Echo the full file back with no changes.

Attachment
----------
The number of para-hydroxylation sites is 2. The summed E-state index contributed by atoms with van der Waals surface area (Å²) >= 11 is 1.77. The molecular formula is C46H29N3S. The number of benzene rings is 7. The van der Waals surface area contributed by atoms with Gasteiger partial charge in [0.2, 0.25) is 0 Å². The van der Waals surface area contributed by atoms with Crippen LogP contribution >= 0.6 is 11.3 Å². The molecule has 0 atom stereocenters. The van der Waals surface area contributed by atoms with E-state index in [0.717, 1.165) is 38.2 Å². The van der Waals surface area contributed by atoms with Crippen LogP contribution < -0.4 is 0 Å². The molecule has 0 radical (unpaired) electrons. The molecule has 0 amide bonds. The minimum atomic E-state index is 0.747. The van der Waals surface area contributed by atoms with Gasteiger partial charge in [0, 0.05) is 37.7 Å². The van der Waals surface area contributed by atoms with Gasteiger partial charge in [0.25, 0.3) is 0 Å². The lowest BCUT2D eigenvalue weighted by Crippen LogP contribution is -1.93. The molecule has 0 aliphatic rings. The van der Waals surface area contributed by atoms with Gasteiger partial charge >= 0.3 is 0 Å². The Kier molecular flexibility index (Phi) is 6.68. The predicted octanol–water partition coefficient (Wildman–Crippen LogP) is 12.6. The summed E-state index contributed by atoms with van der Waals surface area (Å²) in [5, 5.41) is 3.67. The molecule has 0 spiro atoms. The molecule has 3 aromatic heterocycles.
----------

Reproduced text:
The number of para-hydroxylation sites is 2. The summed E-state index contributed by atoms with van der Waals surface area (Å²) >= 11 is 1.77. The molecular formula is C46H29N3S. The number of benzene rings is 7. The van der Waals surface area contributed by atoms with Gasteiger partial charge in [0.2, 0.25) is 0 Å². The van der Waals surface area contributed by atoms with Crippen LogP contribution >= 0.6 is 11.3 Å². The molecule has 0 atom stereocenters. The van der Waals surface area contributed by atoms with E-state index in [0.717, 1.165) is 38.2 Å². The van der Waals surface area contributed by atoms with Crippen LogP contribution < -0.4 is 0 Å². The molecule has 0 radical (unpaired) electrons. The molecule has 0 amide bonds. The minimum atomic E-state index is 0.747. The van der Waals surface area contributed by atoms with Gasteiger partial charge in [0, 0.05) is 37.7 Å². The van der Waals surface area contributed by atoms with Gasteiger partial charge in [0.25, 0.3) is 0 Å². The lowest BCUT2D eigenvalue weighted by Crippen LogP contribution is -1.93. The molecule has 0 aliphatic rings. The van der Waals surface area contributed by atoms with Gasteiger partial charge >= 0.3 is 0 Å². The Kier molecular flexibility index (Phi) is 6.68. The predicted octanol–water partition coefficient (Wildman–Crippen LogP) is 12.6. The summed E-state index contributed by atoms with van der Waals surface area (Å²) in [5, 5.41) is 3.67. The molecule has 0 spiro atoms. The molecule has 3 aromatic heterocycles.